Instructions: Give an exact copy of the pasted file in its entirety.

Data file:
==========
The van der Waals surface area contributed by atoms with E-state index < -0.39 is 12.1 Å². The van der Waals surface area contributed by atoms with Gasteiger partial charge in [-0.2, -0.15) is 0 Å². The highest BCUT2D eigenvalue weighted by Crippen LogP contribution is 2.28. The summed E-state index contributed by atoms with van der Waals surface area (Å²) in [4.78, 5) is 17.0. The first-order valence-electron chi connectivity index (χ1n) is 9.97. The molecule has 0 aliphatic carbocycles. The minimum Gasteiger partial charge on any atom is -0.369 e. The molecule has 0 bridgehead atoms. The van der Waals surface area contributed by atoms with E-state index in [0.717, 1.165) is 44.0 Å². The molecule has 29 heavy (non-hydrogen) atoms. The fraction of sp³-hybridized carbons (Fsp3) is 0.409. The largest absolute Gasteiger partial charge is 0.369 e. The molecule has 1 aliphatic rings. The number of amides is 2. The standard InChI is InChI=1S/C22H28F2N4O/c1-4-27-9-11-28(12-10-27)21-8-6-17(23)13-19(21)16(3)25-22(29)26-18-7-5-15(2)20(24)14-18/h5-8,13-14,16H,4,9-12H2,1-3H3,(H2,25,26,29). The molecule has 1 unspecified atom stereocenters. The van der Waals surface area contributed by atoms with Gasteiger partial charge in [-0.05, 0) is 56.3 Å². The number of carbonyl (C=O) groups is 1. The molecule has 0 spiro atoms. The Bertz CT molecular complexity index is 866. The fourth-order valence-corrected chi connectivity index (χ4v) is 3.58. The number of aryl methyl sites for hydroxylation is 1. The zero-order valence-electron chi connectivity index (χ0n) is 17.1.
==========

The van der Waals surface area contributed by atoms with E-state index < -0.39 is 12.1 Å². The van der Waals surface area contributed by atoms with Gasteiger partial charge in [-0.2, -0.15) is 0 Å². The highest BCUT2D eigenvalue weighted by Crippen LogP contribution is 2.28. The summed E-state index contributed by atoms with van der Waals surface area (Å²) in [4.78, 5) is 17.0. The first-order valence-electron chi connectivity index (χ1n) is 9.97. The molecule has 0 aliphatic carbocycles. The minimum Gasteiger partial charge on any atom is -0.369 e. The molecule has 0 bridgehead atoms. The van der Waals surface area contributed by atoms with E-state index in [0.717, 1.165) is 44.0 Å². The molecule has 29 heavy (non-hydrogen) atoms. The fraction of sp³-hybridized carbons (Fsp3) is 0.409. The largest absolute Gasteiger partial charge is 0.369 e. The molecule has 1 aliphatic rings. The number of amides is 2. The standard InChI is InChI=1S/C22H28F2N4O/c1-4-27-9-11-28(12-10-27)21-8-6-17(23)13-19(21)16(3)25-22(29)26-18-7-5-15(2)20(24)14-18/h5-8,13-14,16H,4,9-12H2,1-3H3,(H2,25,26,29). The molecule has 1 unspecified atom stereocenters. The van der Waals surface area contributed by atoms with Gasteiger partial charge in [-0.05, 0) is 56.3 Å². The number of carbonyl (C=O) groups is 1. The molecule has 0 spiro atoms. The Bertz CT molecular complexity index is 866. The fourth-order valence-corrected chi connectivity index (χ4v) is 3.58. The number of aryl methyl sites for hydroxylation is 1. The zero-order valence-electron chi connectivity index (χ0n) is 17.1.